CES 2011: The title match of tech

CBS CMO George Schweitzer is back from CES 2011 and gives his thoughts on what was big at this year's show.

CBS

We're back from Vegas and it's time to process the dizzying amount of intelligence we gathered at the 2011 Consumer Electronics Show. The biggest takeaway: TV is bigger and better than ever! Whether it's 3D, 2D, flat, or razor-thin, no matter how you measure it, the TV set is still the top dog at CES.

That's great news for those of us in the TV biz and the TV marketing world. Because what do all those TVs need? Great content and people who know how to market it.

CBS

Among the standout themes this year was "Connected TV." For the uninitiated, that is content and programming delivered to screens via the Internet (rather than over cable or broadcast airwaves). LG, Panasonic, Samsung, Sharp, and Toshiba all showed off networked flat-panel connected televisions with app stores built in. Cool? Definitely. Confusing? Potentially. When consumers get the latest and greatest Internet-connected sets, they may have yet another layer of information to contend with when they hit the "on" button.

To that end, I gave a presentation at CES entitled "Conquering Content Chaos." It was part of the Entertainment Matters conference track and focused on the problem and opportunity of excess programming choice. The main takeaway: creating the best content is still the most important step in the television marketing process. People don't watch technology; they watch programs. (Scroll down to watch the video of that presentation.)

And as we saw at this year's show, TV's wingman, the Internet, is increasingly mobile. Smartphones and tablets are becoming people's preferred companion devices while watching television. To capitalize upon the trend, television manufacturers like Vizio are introducing tablets and smartphones to round out the multiscreen ecosystem. We love the addition of new platforms that enhance the viewing experience and spread the virtual water cooler faster and wider.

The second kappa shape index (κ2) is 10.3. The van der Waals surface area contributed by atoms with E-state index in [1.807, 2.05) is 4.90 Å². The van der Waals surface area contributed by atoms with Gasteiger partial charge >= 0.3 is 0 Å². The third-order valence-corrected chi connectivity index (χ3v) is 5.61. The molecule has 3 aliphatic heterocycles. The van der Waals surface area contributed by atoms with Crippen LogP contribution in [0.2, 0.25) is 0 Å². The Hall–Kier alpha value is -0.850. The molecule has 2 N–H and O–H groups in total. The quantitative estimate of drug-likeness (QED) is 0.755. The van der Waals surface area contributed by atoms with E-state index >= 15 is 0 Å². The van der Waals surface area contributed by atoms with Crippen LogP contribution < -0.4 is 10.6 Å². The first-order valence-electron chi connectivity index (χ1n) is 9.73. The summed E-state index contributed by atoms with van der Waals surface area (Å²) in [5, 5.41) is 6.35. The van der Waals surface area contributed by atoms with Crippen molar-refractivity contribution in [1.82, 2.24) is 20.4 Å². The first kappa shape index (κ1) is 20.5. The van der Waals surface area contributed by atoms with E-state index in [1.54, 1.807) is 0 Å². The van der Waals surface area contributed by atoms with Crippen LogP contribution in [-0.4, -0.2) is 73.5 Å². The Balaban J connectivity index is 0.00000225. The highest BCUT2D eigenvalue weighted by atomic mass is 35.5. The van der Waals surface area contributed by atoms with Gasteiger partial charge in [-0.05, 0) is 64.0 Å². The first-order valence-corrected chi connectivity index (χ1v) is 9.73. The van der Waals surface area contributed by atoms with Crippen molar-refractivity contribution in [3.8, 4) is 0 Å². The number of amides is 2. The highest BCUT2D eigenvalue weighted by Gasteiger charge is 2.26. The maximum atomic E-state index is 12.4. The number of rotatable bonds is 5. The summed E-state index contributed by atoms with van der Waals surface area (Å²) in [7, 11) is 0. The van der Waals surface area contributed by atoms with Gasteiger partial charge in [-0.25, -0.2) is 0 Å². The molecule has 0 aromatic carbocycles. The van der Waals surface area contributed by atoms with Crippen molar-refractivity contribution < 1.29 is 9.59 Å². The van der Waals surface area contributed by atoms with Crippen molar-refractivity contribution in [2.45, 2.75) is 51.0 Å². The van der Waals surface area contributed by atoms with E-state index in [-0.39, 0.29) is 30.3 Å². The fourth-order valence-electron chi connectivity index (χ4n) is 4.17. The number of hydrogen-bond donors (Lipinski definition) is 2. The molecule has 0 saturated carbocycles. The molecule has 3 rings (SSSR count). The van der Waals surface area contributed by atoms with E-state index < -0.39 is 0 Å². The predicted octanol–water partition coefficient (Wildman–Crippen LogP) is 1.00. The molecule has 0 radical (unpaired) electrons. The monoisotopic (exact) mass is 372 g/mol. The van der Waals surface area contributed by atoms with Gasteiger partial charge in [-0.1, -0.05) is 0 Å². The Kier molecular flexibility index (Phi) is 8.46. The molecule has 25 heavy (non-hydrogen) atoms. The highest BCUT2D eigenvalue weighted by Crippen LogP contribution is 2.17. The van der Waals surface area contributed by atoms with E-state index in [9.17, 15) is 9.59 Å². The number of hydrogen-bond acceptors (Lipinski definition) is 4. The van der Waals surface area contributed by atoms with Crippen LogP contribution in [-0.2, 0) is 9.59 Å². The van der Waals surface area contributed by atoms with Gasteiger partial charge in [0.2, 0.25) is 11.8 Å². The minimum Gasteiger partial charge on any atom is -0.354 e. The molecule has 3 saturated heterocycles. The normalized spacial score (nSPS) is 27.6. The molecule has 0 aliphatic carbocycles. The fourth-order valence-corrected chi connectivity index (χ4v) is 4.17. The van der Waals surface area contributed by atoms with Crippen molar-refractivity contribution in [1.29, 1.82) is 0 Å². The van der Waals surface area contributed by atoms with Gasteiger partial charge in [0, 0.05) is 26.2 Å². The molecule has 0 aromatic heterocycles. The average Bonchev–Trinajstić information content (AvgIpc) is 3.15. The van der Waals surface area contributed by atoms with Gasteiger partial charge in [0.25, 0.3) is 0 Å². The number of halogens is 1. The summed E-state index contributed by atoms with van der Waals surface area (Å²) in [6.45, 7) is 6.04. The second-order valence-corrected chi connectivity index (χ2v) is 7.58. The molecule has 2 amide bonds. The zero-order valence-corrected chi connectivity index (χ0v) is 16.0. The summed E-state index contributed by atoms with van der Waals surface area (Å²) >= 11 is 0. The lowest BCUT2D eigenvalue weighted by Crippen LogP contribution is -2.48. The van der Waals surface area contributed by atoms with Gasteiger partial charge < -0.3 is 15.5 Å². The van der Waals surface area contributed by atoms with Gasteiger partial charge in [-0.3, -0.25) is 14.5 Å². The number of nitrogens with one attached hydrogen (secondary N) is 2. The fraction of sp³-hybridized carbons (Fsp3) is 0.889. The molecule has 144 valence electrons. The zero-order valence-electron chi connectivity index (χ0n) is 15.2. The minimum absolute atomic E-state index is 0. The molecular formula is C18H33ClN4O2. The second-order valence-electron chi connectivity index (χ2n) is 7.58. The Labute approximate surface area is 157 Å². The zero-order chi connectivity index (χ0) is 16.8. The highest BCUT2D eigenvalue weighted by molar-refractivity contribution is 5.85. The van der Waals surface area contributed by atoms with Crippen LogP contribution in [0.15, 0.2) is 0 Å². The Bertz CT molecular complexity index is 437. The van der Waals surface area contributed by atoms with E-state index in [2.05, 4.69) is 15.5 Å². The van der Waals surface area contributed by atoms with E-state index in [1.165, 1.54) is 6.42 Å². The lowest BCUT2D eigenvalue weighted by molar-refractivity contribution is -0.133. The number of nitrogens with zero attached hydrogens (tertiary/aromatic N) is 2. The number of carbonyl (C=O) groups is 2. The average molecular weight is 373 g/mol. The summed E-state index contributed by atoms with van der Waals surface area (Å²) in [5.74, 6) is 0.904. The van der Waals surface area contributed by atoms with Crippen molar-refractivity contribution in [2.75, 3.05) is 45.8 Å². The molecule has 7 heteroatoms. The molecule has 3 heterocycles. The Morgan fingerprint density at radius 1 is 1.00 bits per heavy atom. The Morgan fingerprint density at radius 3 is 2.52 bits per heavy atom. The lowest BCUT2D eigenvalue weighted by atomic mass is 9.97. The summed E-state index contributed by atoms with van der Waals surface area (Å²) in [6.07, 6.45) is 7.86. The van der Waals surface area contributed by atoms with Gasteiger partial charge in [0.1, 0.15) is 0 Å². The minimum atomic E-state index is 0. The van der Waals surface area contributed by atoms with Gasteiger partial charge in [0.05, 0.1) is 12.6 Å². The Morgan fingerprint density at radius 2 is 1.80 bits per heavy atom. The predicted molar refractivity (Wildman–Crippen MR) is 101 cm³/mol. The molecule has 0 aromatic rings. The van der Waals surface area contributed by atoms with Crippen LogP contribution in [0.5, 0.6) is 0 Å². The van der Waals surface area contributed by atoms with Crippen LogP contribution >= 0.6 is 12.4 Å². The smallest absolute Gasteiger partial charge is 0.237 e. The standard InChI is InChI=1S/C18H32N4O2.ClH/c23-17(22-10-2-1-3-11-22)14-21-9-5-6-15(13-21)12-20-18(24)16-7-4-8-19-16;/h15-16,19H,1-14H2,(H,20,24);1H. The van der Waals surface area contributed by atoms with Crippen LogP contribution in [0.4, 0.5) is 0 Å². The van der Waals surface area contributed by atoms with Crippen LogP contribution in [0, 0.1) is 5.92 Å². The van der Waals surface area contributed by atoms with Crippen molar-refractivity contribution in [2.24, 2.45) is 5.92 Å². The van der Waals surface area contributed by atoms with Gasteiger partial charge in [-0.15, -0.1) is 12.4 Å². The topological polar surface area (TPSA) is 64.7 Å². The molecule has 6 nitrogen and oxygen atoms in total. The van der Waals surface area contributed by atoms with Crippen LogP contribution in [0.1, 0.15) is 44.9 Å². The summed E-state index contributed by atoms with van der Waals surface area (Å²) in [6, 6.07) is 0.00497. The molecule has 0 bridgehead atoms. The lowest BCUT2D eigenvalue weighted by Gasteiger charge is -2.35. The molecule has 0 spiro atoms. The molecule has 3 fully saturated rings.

CBS

Not everything in CES is huge and sweeping, however. Beyond the million-dollar displays, the plush carpet, and the dazzling video screens lay one of my personal favorites: a simple display from HomeSeer. This is home automation software--and a terrific product. The HomeSeer guys, Rich Helmke, Mark Colegrove, and Rick Tinker, held court for their customers and prospects. I got hooked on this a few years ago and it has made integrating all my home automation functions a lot of fun--HVAC, security, irrigation, energy management, lighting, and audio visual--you name it. Along with a great product, the company offers a great product community; the HS boards are filled with helpful connections and after a while you get to know who's who and what's what. I like to tinker, and this is my hobby. While some may say, "That stuff scares me," I treat it like golf; it's a mind game. And the more you do it, the better you are! Hooray for HomeSeer.

CBS

Also tucked away in the South Hall lower level was a rare exhibition of remote controls put together by Universal Electronics, a company that makes remote control technology. The enviable collection of remotes past and present paid homage to this constantly evolving gadget that's near and dear to my heart.

These are just a few observations. For full expert reviews and analysis, be sure to check out the CES page on CNET. Can't wait to see what 2011 holds for the year in technology and TV. We'll all be tuning in to find out!

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Tech Culture
About the author

    George Schweitzer's position as chief marketing officer at CBS gives him a unique opportunity not only to observe but also to help shape the ways technology is altering the television industry. A communications major at Boston University who joined CBS after graduation some 30 years ago, George is also an unabashed technology geek who specializes in the latest home automation and entertainment gear.

     

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